Polygonum hickmanii
status box


Photo taken at the Scotts Valley “wildflower fields,” Santa Cruz County by Mary Ann Showers © 2006 California Department of Fish and Game

Photo taken at the Scotts Valley “wildflower fields,” Santa Cruz County by Mary Ann Showers © 2006 California Department of Fish and Game

Photo taken at the Scotts Valley “wildflower fields” © Dean W. Taylor.

Photo taken at the Scotts Valley “wildflower fields” © Dean W. Taylor.

Photo of Randall Morgan, who discovered this species.

Photo of Randall Morgan, who discovered this species.

The red polygon indicates an extant occurrence.

The red polygon indicates an extant occurrence.

This fact sheet was prepared by Grey F. Hayes and Dean W. Taylor under award NA04N0S4200074 from the National Oceanic and Atmospheric Administration (NOAA), U.S. Department of Commerce (DOC). The statements, findings, conclusions, and recommendations are those of the authors and do not necessarily reflect the views of the NOAA or the DOC.

© Copyright 2006, Elkhorn Slough Coastal Training Program

Last updated: Jan 24, 2015 18:47

Common Names - Scotts Valley polygonum

Family - Polygonaceae (Buckwheat Family)

State Status - state endangered
(May 2004)

Federal Status - federal endangered
(April 2003)


Isolated patches of shallow soil underlain by outcrops of Santa Cruz mudstone and Purisima Formation sandstone in fragments of coastal prairie: 200–300 m.

Key Characteristics

Annual herbs, compact, often cushion-like; stems erect, 2–5 cm, glabrous, ± angled; leaves persistent and crowded at branch tips; ocrea 4–6 mm, glabrous, proximal part cylindric, distal part silvery, disintegrating nearly to base into straight fibers; petiole absent; blade 3-veined, linear, 5–35 mm × 1–1.5 mm, margins rolled under, smooth, tip acuminate; inflorescences axillary, 1-flowered; pedicels absent; flowers closed, perianth 2–3 mm, tube 6–18% of length, white with whitish or pink margins, lobes oblong, tip acute, mucronate; midveins unbranched; stamens 8; anthers orange-pink; achenes included in perianth, olive brown, ovate, 2–2.5 mm, faces shiny, smooth (Costa 2013).

Flowering Period

Late May to August

Reference Population

Northern Scotts Valley (Santa Cruz County).

Global Distribution

Limited to 11 small colonies at two sites in Scotts Valley, Santa Cruz County, less than one mile apart and occupying a total area of less than one acre.


Randall Morgan, a Santa Cruz botanist, first noticed P. hickmanii in 1990 and verified its identification in 1993. Further review and investigation confirmed that it was an undescribed species, and in 1995 it was officially described (Hinds and Morgan 1995). Little is known about its historical range and distribution, but the species has likely always been limited in distribution due to its extremely restricted habitat—one that it shares with the endangered Scotts Valley spineflower (Chorizanthe robusta var. hartwegii).

The first of two known occurrences is located on the privately owned Polo Ranch property. As of July 2007 the City of Scotts Valley has approved a 41-unit subdivision for the Polo Ranch property. This project will have a direct negative impact on the species due to grading coming within 26 ft of a recently documented location, along with other general secondary impacts such as changes in the overall hydrology of the site. Since its discovery, the total number of plants observed in any given year has ranged from 2,325 in 1997 to 294 in 2003. The loss is largely the result of invasive plants as well as illegal off-road vehicle use. Prior to the early 90s the site was grazed and population numbers remained stable.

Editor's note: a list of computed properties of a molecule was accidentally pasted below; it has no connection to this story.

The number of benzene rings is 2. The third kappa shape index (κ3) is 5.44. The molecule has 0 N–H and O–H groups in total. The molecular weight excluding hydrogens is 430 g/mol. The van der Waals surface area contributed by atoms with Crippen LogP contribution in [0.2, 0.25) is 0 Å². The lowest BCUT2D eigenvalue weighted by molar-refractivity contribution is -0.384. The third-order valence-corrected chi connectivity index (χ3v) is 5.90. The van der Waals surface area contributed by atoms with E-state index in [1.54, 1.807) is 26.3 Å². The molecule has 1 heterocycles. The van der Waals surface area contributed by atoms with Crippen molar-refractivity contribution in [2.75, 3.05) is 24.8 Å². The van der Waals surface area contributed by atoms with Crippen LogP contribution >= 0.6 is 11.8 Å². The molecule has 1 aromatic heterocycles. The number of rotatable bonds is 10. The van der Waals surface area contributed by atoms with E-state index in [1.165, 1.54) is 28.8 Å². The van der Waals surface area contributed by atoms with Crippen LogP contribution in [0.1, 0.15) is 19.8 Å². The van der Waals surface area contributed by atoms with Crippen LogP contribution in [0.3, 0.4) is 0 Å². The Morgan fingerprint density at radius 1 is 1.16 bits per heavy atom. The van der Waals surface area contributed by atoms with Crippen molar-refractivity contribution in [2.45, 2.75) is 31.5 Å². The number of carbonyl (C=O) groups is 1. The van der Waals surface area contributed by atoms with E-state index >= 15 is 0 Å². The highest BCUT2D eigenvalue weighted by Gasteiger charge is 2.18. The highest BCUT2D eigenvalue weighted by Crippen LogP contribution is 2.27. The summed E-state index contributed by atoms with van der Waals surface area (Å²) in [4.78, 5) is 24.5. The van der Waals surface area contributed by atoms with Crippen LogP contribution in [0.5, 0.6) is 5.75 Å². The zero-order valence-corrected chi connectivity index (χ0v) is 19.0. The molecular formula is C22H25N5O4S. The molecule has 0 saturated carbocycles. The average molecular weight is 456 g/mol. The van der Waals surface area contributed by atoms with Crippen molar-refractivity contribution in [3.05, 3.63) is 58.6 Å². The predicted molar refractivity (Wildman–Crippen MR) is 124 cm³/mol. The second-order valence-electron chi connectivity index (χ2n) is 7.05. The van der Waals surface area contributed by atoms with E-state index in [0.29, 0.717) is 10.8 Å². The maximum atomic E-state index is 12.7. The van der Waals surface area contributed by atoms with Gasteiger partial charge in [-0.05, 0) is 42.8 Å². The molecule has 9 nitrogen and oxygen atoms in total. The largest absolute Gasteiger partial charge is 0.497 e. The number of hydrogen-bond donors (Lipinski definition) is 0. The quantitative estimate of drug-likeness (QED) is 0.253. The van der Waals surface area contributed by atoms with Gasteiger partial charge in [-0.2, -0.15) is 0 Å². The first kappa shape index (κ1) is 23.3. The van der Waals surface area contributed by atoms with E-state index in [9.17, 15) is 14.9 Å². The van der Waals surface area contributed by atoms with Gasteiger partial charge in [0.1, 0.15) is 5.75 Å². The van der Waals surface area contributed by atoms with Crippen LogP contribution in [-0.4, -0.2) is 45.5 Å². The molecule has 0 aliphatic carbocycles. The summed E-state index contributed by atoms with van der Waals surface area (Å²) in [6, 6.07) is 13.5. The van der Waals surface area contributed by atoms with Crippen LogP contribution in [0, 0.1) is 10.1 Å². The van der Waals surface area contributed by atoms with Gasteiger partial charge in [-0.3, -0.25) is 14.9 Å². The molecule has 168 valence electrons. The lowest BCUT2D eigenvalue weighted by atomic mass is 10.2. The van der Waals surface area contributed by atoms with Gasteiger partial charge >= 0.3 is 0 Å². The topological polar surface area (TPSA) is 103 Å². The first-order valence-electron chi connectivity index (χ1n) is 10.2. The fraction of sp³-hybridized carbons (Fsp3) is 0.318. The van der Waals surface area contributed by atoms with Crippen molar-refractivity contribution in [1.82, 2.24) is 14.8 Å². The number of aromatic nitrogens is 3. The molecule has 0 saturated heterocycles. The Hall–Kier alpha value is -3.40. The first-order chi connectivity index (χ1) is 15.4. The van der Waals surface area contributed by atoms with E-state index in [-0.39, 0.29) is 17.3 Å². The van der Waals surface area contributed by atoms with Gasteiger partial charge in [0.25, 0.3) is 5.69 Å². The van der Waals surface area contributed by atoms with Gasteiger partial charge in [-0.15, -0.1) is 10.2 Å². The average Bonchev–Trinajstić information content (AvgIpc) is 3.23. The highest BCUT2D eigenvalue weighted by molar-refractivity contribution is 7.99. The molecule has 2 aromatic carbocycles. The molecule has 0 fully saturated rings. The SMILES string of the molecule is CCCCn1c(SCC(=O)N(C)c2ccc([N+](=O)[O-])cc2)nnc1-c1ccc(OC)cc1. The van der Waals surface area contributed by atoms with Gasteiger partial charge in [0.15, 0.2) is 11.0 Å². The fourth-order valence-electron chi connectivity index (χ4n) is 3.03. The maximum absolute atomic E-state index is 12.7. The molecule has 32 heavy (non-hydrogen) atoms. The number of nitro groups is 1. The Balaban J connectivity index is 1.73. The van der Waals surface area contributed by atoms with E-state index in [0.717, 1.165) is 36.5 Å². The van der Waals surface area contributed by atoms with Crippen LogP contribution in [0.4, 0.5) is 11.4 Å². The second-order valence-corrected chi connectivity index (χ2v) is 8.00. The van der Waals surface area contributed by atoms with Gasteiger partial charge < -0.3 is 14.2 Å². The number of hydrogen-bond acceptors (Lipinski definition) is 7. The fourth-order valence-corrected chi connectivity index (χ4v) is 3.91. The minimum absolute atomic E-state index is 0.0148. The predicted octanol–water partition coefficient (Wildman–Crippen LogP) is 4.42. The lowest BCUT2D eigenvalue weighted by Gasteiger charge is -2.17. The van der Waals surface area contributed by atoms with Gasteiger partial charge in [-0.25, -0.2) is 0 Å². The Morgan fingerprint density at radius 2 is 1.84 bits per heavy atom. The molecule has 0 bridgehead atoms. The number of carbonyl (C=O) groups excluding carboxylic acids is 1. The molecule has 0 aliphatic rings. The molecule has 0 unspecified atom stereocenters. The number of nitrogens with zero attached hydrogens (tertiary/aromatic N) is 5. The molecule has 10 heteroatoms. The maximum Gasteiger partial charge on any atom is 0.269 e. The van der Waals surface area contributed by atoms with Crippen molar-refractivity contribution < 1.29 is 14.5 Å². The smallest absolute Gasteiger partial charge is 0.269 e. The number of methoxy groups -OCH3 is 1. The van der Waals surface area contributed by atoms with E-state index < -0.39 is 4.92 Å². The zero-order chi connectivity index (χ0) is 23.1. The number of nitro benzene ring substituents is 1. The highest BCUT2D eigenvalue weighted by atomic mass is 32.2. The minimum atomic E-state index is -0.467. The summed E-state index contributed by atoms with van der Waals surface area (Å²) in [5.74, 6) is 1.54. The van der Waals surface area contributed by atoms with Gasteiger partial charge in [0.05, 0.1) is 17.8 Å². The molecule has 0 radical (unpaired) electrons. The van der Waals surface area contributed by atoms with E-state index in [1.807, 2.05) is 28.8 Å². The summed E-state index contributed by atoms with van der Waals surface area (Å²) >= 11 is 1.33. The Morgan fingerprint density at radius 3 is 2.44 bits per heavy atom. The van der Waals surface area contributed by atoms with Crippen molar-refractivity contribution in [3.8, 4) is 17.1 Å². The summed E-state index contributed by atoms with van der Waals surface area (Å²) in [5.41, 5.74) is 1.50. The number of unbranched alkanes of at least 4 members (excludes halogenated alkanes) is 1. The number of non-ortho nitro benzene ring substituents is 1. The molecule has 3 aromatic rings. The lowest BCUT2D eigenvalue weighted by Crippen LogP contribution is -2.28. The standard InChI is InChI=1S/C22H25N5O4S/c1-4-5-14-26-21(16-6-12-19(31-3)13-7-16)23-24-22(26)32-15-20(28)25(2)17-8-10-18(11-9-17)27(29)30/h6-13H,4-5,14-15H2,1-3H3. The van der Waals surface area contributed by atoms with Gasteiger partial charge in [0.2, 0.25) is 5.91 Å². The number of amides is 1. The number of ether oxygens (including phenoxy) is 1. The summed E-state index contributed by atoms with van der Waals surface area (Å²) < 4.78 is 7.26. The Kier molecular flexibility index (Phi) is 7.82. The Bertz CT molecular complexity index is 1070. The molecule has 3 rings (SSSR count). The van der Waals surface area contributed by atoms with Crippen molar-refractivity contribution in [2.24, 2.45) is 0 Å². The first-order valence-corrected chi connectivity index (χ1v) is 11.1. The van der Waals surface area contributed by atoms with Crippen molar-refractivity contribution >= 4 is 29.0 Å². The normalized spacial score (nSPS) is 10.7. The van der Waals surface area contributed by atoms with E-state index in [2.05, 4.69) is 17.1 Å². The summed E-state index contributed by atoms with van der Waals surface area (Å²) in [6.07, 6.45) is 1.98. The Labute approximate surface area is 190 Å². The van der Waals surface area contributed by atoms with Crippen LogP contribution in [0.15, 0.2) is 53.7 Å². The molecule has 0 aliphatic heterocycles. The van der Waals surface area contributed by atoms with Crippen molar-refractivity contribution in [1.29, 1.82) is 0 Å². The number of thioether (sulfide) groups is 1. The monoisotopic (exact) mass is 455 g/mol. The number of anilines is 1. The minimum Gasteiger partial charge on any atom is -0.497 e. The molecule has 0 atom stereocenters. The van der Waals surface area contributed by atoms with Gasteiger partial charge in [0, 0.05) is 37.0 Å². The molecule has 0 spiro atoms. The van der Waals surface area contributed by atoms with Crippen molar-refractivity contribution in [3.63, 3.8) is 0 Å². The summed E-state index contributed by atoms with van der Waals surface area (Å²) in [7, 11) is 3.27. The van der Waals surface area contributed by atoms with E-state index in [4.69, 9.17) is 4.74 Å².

The only other known occurrence of P. hickmanii is the Scotts Valley High School's eight-acre preserve and a smaller adjacent patch on land owned by Salvation Army but managed by the Scotts Valley Water District. Plant numbers here have remained stable for the last seven years, though there is concern about encroachment of invasives and future development on the Salvation Army site.

The species is threatened by competition with invasive exotic species, which could be exacerbated by excessive soil disturbance (off road vehicles, inappropriate grazing regimes, etc), atmospheric nitrogen deposition, changed hydrologic regimes, and/or changed insolation levels. 


Cheap, V. Personal communication [3 August 2007].

CNPS, Rare Plant Program. 2014. Polygonum hickmanii, in Inventory of Rare and Endangered Plants (online edition, v8-02). California Native Plant Society, Sacramento, CA. http://www.rareplants.cnps.org/detail/20242.html [accessed 26 February 2015].

Costa, M. 2013. Polygonum hickmanii, in Jepson Flora Project (eds.). Jepson eFlora, http://ucjeps.berkeley.edu/cgi-bin/get_IJM.pl?tid=80205 [accessed 25 February 2015].

Gogul-Prokurat, M. 2004. Report to the Fish and Game Commission on the Status of Scotts Valley Polygonum (Polygonum hickmanii). State of California, The Resources Agency, California Department of Fish and Game, Sacramento, CA.

Hinds, H. R. and R. Morgan. 1995. Polygonum hickmanii (Polygonaceae), a new species from California. Novon 5(4):336.

U.S. Fish and Wildlife. 2009. Polygonum hickmanii (Scotts Valley Polygonum) 5-Year Review: Summary and Evaluation. Ventura Fish and Wildlife Office, Ventura, CA. http://ecos.fws.gov/docs/five_year_review/doc3225.pdf [accessed 25 February 2015].

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